My blog post on January 18 addressed the top complaint that I have heard about fire department battalion chiefs: a failure to listen. Listening is an active skill, and the process goes far beyond staring at the other person when they are speaking.
In his book, Situational Awareness for Emergency Response, Dr. Richard B. Gasaway writes, “The act of listening requires a substantial amount of cognitive horsepower.” He also stated, “It takes quite a bit of attentional energy to be an active listener.”1
Energy and horsepower
Not only is listening a skill, it requires discipline, and remaining disciplined can be a drain on our energy. Listening becomes more of a power drain when:
- We are hungry, fatigued, stressed, and overwhelmed with work.
- We are not interested in the topic of discussion.
- We are dealing with someone who constantly complains, someone we do not like, someone we do not respect.
- We are trying to manage multiple sources of communication at one time such as more than one person vying for our attention, an engine company captain calling on the radio, and the cell phone ringing.
- This last bullet point leads to auditory overload and exclusion, but that is not the topic of today’s blog.
Paying attention to the other person
Firehouse life is chaotic, and conversations are often interrupted when you listen to hear if the alert tones are for your company, when the station telephone is ringing, or a visitor is at the front door.
Setting the above circumstances aside, are you paying attention to the other person in the conversation? Fire officers expect subordinates to listen to every word they say, but what prevents the officer from listening to every word the subordinate says? Is it one of the items in the bullet list above or something else?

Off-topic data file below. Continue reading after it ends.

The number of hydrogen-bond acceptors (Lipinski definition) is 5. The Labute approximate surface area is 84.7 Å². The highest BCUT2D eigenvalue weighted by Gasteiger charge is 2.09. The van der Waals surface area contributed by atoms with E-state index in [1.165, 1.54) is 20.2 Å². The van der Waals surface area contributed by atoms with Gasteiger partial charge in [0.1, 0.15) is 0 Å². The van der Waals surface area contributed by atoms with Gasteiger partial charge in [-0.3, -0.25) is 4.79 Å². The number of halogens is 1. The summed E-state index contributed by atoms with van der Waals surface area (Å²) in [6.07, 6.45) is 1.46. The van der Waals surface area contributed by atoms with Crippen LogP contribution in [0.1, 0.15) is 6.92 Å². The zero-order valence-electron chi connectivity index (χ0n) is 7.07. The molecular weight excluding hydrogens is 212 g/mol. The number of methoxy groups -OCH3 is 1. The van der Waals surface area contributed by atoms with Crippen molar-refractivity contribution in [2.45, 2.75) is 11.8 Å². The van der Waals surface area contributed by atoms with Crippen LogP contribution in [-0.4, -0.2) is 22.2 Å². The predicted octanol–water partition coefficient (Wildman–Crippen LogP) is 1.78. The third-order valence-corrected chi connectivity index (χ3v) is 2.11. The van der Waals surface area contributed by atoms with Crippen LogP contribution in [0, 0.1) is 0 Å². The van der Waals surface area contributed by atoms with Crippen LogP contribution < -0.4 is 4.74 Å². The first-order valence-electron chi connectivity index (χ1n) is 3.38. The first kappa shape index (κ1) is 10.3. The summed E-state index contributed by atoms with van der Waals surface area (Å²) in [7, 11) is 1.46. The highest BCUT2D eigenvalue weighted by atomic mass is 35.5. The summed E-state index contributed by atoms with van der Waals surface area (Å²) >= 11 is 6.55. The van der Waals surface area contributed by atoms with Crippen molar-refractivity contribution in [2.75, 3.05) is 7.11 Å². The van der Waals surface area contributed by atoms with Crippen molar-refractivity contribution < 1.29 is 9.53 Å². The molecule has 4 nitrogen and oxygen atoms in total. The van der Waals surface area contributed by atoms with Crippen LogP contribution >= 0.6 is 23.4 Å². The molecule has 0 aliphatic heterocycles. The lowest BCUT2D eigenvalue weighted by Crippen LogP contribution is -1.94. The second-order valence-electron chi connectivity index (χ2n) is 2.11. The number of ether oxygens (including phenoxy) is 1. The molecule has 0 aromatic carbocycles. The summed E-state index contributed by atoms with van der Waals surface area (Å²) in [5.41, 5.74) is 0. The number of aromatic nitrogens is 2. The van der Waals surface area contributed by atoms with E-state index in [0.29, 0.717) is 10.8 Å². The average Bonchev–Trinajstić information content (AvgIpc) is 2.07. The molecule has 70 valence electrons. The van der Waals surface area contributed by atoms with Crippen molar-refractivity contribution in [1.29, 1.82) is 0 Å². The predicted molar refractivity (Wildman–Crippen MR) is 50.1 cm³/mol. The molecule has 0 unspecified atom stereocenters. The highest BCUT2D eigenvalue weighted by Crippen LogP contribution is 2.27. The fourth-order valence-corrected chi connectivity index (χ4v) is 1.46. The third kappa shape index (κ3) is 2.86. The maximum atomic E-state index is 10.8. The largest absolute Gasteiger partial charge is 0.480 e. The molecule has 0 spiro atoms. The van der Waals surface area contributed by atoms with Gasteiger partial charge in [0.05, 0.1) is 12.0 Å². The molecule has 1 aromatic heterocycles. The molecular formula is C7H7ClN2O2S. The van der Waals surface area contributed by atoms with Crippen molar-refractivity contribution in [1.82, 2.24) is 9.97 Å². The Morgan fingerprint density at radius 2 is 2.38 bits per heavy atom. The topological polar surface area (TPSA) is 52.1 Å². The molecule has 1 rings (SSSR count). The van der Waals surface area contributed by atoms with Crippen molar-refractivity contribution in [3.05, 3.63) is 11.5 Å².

The ability to connect with another person requires us to engage in active listening. Active listening is a sign of respect, you will gain more traction with people, and they will respect you more. Active listening also means you are not off in LaLa Land formulating your rebuttal or answer to what is being said.
Do NOT interrupt the other person.
Unless there is an emergency or a Chinese spy balloon is hovering over your station, do not interrupt the person who is speaking. At my church, there is a woman who barges into the middle of a conversation and begins speaking like she is the Queen of Sheba, expecting everyone else to bow to her whims and wishes. That type of behavior is rude and ignorant.
Also, when you are speaking with someone, do not sever the conversation and walk away to address someone of higher rank or office when that person walks into the room. I worked for a fire chief one time who would do that. If he was talking to you and the city manager came into the station, the chief would stop talking and walk away to start speaking with the city manager. That behavior is also rude and ignorant. Not to mention that it is kissing someone’s rear end.
A solution to the problem
I was in the fire service for thirty-seven years, including fifteen-years as a battalion chief. I have the command and leadership experience, and resources to provide meaningful and relevant training to equip you to become a fire officer that people want to work for. Please visit my website at www.impactusleadership.com and contact me at firstname.lastname@example.org.
I am going through a rebranding process and renaming my business the Fire Officer Leadership Academy. Please watch for announcements on my social media platforms regarding changes to my website and course offerings for individuals and fire departments.
1Richard B. Gasaway, Situational Awareness for First Responders (Tulsa, OK: Penn Well Corporation, 2013), 275